Every website is an island. Oh, sure, they can hyperlink together, and some of them are designed to make use of another website or maybe a mobile or desktop app, and some of the really far-thinking ones provide an API you can access, but essentially every website is disconnected from every other one. If you have data here, but you want to use it over there, it's a pretty big deal if a website actually offers you a way to do that. Contrast with the desktop software world, where my text files can be opened by practically any program I want, I can copy them anywhere I want to, I can cut them up and use them for different purposes and all kinds of things.
This is why integrating websites and web services is the new secret sauce. Just about everything you need or want is out there somewhere already, even if you want website A, but with just a bit of the feature from website B. Unfortunately for you, combining the two is only possible by (a) writing a third web service to use both their APIs in concert, if such things exist, or (b) writing a third web service that duplicates all the same desirable features as the first two.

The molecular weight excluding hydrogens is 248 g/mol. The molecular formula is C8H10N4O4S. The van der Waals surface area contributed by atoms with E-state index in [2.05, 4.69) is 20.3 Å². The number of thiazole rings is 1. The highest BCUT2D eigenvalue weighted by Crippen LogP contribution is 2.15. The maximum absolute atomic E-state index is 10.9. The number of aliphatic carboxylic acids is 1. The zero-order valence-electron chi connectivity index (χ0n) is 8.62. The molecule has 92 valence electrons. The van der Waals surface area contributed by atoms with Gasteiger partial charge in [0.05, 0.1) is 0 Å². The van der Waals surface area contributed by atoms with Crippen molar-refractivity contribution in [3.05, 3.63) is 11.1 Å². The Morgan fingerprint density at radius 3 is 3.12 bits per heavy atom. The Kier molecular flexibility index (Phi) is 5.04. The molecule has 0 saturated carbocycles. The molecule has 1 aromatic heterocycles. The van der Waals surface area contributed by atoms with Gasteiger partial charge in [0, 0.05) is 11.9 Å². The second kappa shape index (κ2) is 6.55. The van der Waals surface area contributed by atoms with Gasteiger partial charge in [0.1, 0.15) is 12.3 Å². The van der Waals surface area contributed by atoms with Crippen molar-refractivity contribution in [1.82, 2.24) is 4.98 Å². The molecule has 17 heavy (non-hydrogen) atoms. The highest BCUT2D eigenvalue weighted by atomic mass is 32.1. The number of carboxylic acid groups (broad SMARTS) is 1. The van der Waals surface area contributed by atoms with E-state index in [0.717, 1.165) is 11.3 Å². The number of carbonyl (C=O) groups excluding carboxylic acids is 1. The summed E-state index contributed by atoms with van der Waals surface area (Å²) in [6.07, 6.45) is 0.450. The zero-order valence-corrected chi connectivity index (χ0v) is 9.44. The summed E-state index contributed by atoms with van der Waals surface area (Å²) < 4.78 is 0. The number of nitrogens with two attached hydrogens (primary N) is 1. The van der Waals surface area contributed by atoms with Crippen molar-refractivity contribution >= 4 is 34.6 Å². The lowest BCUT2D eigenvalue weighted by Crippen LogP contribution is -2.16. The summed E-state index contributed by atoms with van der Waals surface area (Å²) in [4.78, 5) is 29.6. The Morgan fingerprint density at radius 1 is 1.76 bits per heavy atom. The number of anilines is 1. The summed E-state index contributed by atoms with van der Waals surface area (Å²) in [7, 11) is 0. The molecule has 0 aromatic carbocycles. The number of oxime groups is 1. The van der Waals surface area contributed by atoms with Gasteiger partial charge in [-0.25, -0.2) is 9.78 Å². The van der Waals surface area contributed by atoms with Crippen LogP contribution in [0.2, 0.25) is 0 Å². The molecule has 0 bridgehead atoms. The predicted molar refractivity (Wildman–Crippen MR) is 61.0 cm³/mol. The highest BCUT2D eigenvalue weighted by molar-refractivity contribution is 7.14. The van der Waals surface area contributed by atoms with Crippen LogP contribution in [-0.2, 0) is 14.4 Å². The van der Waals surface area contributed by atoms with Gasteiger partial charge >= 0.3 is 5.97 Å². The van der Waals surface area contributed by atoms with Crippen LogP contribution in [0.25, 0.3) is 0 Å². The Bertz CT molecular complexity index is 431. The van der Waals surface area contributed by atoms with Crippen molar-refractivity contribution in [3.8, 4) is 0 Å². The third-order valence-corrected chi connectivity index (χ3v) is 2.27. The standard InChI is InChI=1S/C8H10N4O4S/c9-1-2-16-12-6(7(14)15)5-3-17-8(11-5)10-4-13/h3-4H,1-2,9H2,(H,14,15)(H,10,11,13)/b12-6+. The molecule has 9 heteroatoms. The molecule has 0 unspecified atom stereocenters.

That's what "web 2.0" is/was supposed to be about: web services becoming programmable interfaces so that we don't need to reinvent everything every time. It's the old Unix philosophy where each tool does one little thing really well, and if you need something new, you probably just need to string a few existing tools together in a new way. Despite the hype dying down about whatever we thought "web 2.0" meant at the time, I think it is the way forward. We're just starting to say "cloud" now, and meaning the same thing.
Mokalus of Borg
PS - The internet itself is the development platform.
PPS - But it also needs to include the existing websites and tools as building blocks.